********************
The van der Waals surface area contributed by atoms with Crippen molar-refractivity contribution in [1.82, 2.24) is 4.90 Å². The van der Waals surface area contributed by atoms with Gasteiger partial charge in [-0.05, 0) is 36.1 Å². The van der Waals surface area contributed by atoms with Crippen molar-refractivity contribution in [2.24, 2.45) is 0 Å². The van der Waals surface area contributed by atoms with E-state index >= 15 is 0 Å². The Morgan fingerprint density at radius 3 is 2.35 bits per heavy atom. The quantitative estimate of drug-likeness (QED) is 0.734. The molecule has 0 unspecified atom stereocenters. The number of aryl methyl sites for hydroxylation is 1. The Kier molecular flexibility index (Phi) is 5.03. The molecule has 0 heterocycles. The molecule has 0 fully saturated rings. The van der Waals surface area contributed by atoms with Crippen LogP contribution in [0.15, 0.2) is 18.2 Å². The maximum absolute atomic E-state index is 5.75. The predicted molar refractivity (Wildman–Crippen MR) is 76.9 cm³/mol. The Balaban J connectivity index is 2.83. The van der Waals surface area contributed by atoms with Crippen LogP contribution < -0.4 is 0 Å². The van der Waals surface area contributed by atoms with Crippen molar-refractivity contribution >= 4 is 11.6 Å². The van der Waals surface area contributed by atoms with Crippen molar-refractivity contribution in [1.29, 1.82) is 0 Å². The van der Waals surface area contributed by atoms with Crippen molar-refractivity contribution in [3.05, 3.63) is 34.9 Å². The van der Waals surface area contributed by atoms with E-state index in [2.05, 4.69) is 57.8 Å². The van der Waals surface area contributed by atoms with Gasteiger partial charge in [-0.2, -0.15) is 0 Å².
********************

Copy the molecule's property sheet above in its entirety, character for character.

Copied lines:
The van der Waals surface area contributed by atoms with Crippen molar-refractivity contribution in [1.82, 2.24) is 4.90 Å². The van der Waals surface area contributed by atoms with Gasteiger partial charge in [-0.05, 0) is 36.1 Å². The van der Waals surface area contributed by atoms with Crippen molar-refractivity contribution in [2.24, 2.45) is 0 Å². The van der Waals surface area contributed by atoms with E-state index >= 15 is 0 Å². The Morgan fingerprint density at radius 3 is 2.35 bits per heavy atom. The quantitative estimate of drug-likeness (QED) is 0.734. The molecule has 0 unspecified atom stereocenters. The number of aryl methyl sites for hydroxylation is 1. The Kier molecular flexibility index (Phi) is 5.03. The molecule has 0 heterocycles. The molecule has 0 fully saturated rings. The van der Waals surface area contributed by atoms with Crippen LogP contribution in [0.15, 0.2) is 18.2 Å². The maximum absolute atomic E-state index is 5.75. The predicted molar refractivity (Wildman–Crippen MR) is 76.9 cm³/mol. The Balaban J connectivity index is 2.83. The van der Waals surface area contributed by atoms with Crippen LogP contribution < -0.4 is 0 Å². The van der Waals surface area contributed by atoms with Crippen molar-refractivity contribution >= 4 is 11.6 Å². The van der Waals surface area contributed by atoms with Crippen molar-refractivity contribution in [1.29, 1.82) is 0 Å². The van der Waals surface area contributed by atoms with Crippen molar-refractivity contribution in [3.05, 3.63) is 34.9 Å². The van der Waals surface area contributed by atoms with E-state index in [2.05, 4.69) is 57.8 Å². The van der Waals surface area contributed by atoms with Gasteiger partial charge in [-0.2, -0.15) is 0 Å².